after stating tbe case: It is conceded, as we understand, that the special verdict was returned upon tbe second count, and there is no verdict upon tbe first count. It was held in S. v. Taylor, 84 N. C., 773, that “where tbe jury find a defendant guilty on one count, and say nothing in their verdict concerning other counts, it will be equivalent to a verdict of acquittal as to them.”
Tbe second count of tbe indictment was framed on Revisal, sec. 3524, which provides that “if any dealer in intoxicating drinks or liquors sell, or in any manner part with for a compensation therefor, either. directly or indirectly, or give away such drinks or liquors, to any unmarried person under tbe age of 21 years, knowing tbe said person to be under tbe age of 21 years, be shall be guilty of a misdemeanor; and such sale or giving away shall be prima facie evidence of such knowledge. Any person who keeps on band intoxicating drinks or liquors *554for the purpose of sale or profit shall be considered a dealer within the meaning of this section.” The jury, by their verdict, after finding and stating certain facts, which we have already set out, submit to the court whether, upon -those findings, the court is of the opinion that, in law, the defendants were dealers in intoxicating drinks and liquors, and that the acts of defendants constituted a sale of such drinks and liquors; and both questions the court decided in the negative. . The verdict of the jury, therefore, was confined to the particular offense made criminal by Revisal, sec. 3524, and they have not rendered a verdict for any other crime, nor have they considered the case in any other aspect. It follows that the defendants have been acquitted of the charge upon which the jury passed.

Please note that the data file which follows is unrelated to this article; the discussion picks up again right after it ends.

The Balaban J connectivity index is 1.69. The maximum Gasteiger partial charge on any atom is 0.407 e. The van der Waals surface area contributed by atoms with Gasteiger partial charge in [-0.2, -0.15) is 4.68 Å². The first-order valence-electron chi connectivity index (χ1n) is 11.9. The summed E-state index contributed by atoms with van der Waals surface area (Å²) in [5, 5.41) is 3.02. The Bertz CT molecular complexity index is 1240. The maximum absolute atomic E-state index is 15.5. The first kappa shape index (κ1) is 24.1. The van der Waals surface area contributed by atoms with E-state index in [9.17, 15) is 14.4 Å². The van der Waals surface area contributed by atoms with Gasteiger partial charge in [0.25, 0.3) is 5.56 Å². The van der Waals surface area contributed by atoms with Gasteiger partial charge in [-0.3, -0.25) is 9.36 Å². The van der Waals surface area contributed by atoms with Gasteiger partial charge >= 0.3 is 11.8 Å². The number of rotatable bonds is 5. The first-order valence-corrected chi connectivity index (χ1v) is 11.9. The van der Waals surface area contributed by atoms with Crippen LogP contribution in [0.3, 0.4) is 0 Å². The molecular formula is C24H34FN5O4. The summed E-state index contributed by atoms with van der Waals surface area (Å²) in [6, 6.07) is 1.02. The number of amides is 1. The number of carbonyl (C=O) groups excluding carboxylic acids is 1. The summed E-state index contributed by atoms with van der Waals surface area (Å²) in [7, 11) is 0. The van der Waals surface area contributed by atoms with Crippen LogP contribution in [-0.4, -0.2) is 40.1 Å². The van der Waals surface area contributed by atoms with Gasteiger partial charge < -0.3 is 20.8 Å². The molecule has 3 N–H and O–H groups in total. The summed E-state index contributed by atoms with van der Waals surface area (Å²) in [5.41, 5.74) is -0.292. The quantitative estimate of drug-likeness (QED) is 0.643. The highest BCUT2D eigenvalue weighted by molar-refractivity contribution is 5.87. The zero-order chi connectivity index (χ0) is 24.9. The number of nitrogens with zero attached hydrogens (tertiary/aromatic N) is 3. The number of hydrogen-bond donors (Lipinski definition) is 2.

The section of the Revisal uxoon which the indictment was drawn not only describes the act of selling, which is unlawful, as one committed by a “dealer in intoxicating drinks or liquors,” but also defines a “liquor dealer” as “a person who keeps on hand intoxicating drinks or liquors for the purpose of sale and profit.” The business of the defendants is not embraced by these words. They were engaged in the business of banking, and were, in no sense, sellers of liquors or dealers therein. There is no finding of fact that they ever sold liquor of any kind or in any quantity, large or small, or that they, or either of them, ever kept “liquor on hand for sale or profit.” S. v. Lawrence, 97 N. C., 492; S. v. McBrayer, 98 N. C., 619. When they re-ceivéd the money from Carl Spencer and delivered the draft and bill of lading for the package of liquor to him, they were engaged in the ordinary and Usual business of banking. So that the State failed to show that the defendants were guilty of the specific offense charged against them. The court properly instructed the jury as to the law, and the verdict of acquittal, rendered by the jury in accordance therewith, cannot be disturbed.